If the Gender Mismatch Effect stems from the genders of two words being incompatible, then we must define what genders are incompatible. Superficially, this is easy because male and female are nice, neat categories, but they aren’t the only genders (and increasingly, are not the only categories). However, if singular they can match in gender with a binary-gender word (either male or female), then we’ve got to be a lot more precise about what we mean when we say the genders of two words match or mismatch, since they is ostensibly gender-neutral. On the other hand, if singular they can’t match in gender with a binary-gender word, but it can match with a gender-neutral word, then maybe we are encoding a third gender category, rather than the absence of gender. This raises the question of how pronouns and gender categories will continue to evolve, if natural gender is gradient but our lexical encoding of it is categorical.

In any case, these are just a few of the possible ways in which gender might be encoded in English, and there is much work to be done.

Influences on resolution of temporary structural ambiguities

Good news! The ethics forms for the project are submitted, I know where the eye-tracker is and I’m applying for a small internal grant to get the pilots going. Everything is moving at a pleasantly fast pace and I’m feeling like it’s all going to be possible. (I really can’t recommend highly enough getting together with a bunch of wonderful colleagues for a regular writing group. It really lifts the spirits!)

In short, the first set of experiments I’m getting of the ground are the ones examining the influence of non-grammatical gender on the parser’s behavior. Van Gompel and Liversedge (2003), for instance, show that gender and number are lexical features that are only checked after a long distance dependency is formed. This is what makes the Gender Mismatch Effect (GMME) such a great tool for real-time sentence processing studies — the mismatch can cause the parser to apparently slow down while it revises or repairs its mistake. What I want to know, though, is how flexible this gender-checking mechanism is. As Frazier et al. (2015) notes, in reference to the possible [un]grammaticality of sentences with ‘gender mismatches’:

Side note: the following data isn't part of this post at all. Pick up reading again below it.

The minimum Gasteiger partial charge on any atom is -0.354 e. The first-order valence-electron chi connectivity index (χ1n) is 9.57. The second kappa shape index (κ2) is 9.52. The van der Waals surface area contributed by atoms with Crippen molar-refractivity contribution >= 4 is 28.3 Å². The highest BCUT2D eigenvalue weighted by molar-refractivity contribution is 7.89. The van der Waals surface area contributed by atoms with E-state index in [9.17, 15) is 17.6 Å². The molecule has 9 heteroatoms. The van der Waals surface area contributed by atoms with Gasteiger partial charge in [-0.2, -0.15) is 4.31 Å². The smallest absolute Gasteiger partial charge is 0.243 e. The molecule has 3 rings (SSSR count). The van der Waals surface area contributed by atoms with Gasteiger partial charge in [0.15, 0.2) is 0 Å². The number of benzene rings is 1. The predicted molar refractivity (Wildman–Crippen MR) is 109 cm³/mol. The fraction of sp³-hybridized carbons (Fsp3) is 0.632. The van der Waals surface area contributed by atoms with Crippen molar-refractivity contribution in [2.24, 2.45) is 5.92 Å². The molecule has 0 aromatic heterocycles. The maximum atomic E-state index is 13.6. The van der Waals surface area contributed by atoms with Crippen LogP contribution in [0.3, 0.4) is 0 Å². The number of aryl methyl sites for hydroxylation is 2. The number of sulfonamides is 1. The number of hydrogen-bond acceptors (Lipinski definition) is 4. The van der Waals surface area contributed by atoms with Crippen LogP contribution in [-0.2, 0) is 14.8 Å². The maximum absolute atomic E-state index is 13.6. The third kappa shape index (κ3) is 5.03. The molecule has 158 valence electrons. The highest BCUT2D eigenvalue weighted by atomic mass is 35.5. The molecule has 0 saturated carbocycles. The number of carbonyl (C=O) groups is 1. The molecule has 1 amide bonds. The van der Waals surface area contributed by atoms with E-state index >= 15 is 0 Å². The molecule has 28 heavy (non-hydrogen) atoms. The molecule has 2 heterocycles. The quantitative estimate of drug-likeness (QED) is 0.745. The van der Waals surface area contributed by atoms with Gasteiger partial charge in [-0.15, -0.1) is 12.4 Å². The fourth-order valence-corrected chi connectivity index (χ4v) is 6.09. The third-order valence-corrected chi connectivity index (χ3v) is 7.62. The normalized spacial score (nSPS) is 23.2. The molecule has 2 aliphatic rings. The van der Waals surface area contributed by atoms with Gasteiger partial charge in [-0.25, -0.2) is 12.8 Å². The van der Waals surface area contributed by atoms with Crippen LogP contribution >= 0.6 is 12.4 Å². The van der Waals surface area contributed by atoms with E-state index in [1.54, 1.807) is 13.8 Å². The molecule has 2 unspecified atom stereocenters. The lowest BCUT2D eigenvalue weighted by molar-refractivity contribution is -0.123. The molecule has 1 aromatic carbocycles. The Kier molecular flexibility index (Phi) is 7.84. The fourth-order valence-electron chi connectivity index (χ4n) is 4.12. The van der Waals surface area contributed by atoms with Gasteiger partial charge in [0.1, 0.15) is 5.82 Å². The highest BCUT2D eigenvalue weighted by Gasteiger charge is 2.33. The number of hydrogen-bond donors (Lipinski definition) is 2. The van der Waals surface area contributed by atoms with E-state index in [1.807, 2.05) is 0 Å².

[I]t is not unimaginable that a woman might be named Steven, merely very unexpected, and likewise in the context of a costume party, the individual picked out by the referring expression the cowgirl could conceivably be male.

Moreover, there are people who do not identify as men or women, but as some non-binary gender (of which there are many). Thus, the assumptions underlying many studies that use gender mismatch to test, e.g., long-distance dependency formation may rely on a gender binary that is not sociologically or biologically valid. To be fair, a large proportion of Western populations only have experience with cisgender people, thus rarely have occasion to process sentences that contain non-binary pronouns. But, as Frazier and colleague point out, this type of real-life gender mismatch can occur anywhere costume parties occur, which is presumably a much larger proportion of the population than those who are familiar with non-binary gender identities.

So, I will be testing whether the GMME is something that is flexible that can be mitigated with exposure to non-binary and ‘nonstandard’ uses, or whether it is something rigid that is acquired at a young age* and is difficult to adapt to new experiences and knowledge. Both cases could have implications for how to positively change societal treatment of people who want to be referred to with non-binary pronouns. Both cases could also inform theories of how the parser assimilates non-linguistic (or paralinguistic) information during real-time sentence processing.

(*I assume that many to most people who are familiar with non-binary gender identities learned about them well after the critical period, based on the broad societal attitude toward transgender and non-binary/gender-queer people in Western cultures.)